Empa scientist Mark Schubert and his team are using the many opportunities offered by machine learning for wood technology applications. Together with Swiss Wood Solutions, Schubert develops a digital wood-selection- and processing strategy that uses artificial intelligence.

Wood is a natural material that is lightweight and sustainable, with excellent physical properties, which make it an excellent choice for constructing a wide...

Im Focus: Atoms don't like jumping rope

Nanooptical traps are a promising building block for quantum technologies. Austrian and German scientists have now removed an important obstacle to their practical use. They were able to show that a special form of mechanical vibration heats trapped particles in a very short time and knocks them out of the trap.

By controlling individual atoms, quantum properties can be investigated and made usable for technological applications. For about ten years, physicists have...

Im Focus: Images from NJIT's big bear solar observatory peel away layers of a stellar mystery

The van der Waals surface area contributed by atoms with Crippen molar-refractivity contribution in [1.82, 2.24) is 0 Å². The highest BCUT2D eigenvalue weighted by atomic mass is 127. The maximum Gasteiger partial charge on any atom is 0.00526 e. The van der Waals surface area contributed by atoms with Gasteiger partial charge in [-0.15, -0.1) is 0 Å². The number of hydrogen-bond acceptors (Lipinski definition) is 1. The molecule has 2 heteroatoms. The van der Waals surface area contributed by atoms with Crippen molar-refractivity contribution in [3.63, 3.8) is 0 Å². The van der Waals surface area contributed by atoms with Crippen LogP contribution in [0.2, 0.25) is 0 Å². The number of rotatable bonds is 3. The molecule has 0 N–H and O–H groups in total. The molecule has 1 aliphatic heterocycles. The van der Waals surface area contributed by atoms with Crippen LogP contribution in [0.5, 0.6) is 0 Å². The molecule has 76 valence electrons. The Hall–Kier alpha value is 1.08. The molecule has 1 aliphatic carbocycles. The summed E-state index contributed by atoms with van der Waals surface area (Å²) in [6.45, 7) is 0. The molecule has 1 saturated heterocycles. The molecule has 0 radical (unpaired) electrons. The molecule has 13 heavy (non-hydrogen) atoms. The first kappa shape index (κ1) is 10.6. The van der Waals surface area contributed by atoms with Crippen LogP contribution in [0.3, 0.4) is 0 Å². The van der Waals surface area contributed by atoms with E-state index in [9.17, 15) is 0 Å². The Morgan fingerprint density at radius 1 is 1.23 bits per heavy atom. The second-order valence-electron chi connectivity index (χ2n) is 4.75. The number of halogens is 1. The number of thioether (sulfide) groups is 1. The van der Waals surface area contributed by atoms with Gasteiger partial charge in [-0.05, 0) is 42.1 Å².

An international team of scientists, including three researchers from New Jersey Institute of Technology (NJIT), has shed new light on one of the central mysteries of solar physics: how energy from the Sun is transferred to the star's upper atmosphere, heating it to 1 million degrees Fahrenheit and higher in some regions, temperatures that are vastly hotter than the Sun's surface.

With new images from NJIT's Big Bear Solar Observatory (BBSO), the researchers have revealed in groundbreaking, granular detail what appears to be a likely...

Im Focus: New opportunities in additive manufacturing presented

Fraunhofer IFAM Dresden demonstrates manufacturing of copper components

The Fraunhofer Institute for Manufacturing Technology and Advanced Materials IFAM in Dresden has succeeded in using Selective Electron Beam Melting (SEBM) to...

Im Focus: New Pitt research finds carbon nanotubes show a love/hate relationship with water

Carbon nanotubes (CNTs) are valuable for a wide variety of applications. Made of graphene sheets rolled into tubes 10,000 times smaller than a human hair, CNTs have an exceptional strength-to-mass ratio and excellent thermal and electrical properties. These features make them ideal for a range of applications, including supercapacitors, interconnects, adhesives, particle trapping and structural color.

New research reveals even more potential for CNTs: as a coating, they can both repel and hold water in place, a useful property for applications like printing,...

All Focus news of the innovation-report >>>